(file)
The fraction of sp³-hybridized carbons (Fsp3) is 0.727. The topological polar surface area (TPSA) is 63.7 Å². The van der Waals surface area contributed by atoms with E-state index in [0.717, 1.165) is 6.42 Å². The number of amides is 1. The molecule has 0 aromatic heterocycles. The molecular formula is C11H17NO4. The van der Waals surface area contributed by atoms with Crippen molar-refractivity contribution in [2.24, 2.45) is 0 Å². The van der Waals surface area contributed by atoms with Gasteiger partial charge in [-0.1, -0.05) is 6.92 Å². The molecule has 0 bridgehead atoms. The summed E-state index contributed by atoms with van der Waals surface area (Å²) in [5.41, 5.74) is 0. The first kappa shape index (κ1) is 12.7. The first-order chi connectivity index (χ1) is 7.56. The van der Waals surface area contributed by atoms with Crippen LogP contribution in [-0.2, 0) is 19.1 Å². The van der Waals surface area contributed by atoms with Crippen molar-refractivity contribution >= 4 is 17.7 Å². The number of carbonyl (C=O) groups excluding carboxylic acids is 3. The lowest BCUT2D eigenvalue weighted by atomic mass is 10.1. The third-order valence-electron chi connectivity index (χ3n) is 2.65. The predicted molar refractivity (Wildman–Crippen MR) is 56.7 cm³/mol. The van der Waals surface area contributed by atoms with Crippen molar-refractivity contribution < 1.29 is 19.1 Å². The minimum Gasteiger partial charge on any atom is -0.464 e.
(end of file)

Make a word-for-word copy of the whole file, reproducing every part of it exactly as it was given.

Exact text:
The fraction of sp³-hybridized carbons (Fsp3) is 0.727. The topological polar surface area (TPSA) is 63.7 Å². The van der Waals surface area contributed by atoms with E-state index in [0.717, 1.165) is 6.42 Å². The number of amides is 1. The molecule has 0 aromatic heterocycles. The molecular formula is C11H17NO4. The van der Waals surface area contributed by atoms with Crippen molar-refractivity contribution in [2.24, 2.45) is 0 Å². The van der Waals surface area contributed by atoms with Gasteiger partial charge in [-0.1, -0.05) is 6.92 Å². The molecule has 0 bridgehead atoms. The summed E-state index contributed by atoms with van der Waals surface area (Å²) in [5.41, 5.74) is 0. The first kappa shape index (κ1) is 12.7. The first-order chi connectivity index (χ1) is 7.56. The van der Waals surface area contributed by atoms with Crippen LogP contribution in [-0.2, 0) is 19.1 Å². The van der Waals surface area contributed by atoms with Crippen molar-refractivity contribution >= 4 is 17.7 Å². The number of carbonyl (C=O) groups excluding carboxylic acids is 3. The lowest BCUT2D eigenvalue weighted by atomic mass is 10.1. The third-order valence-electron chi connectivity index (χ3n) is 2.65. The predicted molar refractivity (Wildman–Crippen MR) is 56.7 cm³/mol. The van der Waals surface area contributed by atoms with Crippen molar-refractivity contribution < 1.29 is 19.1 Å². The minimum Gasteiger partial charge on any atom is -0.464 e.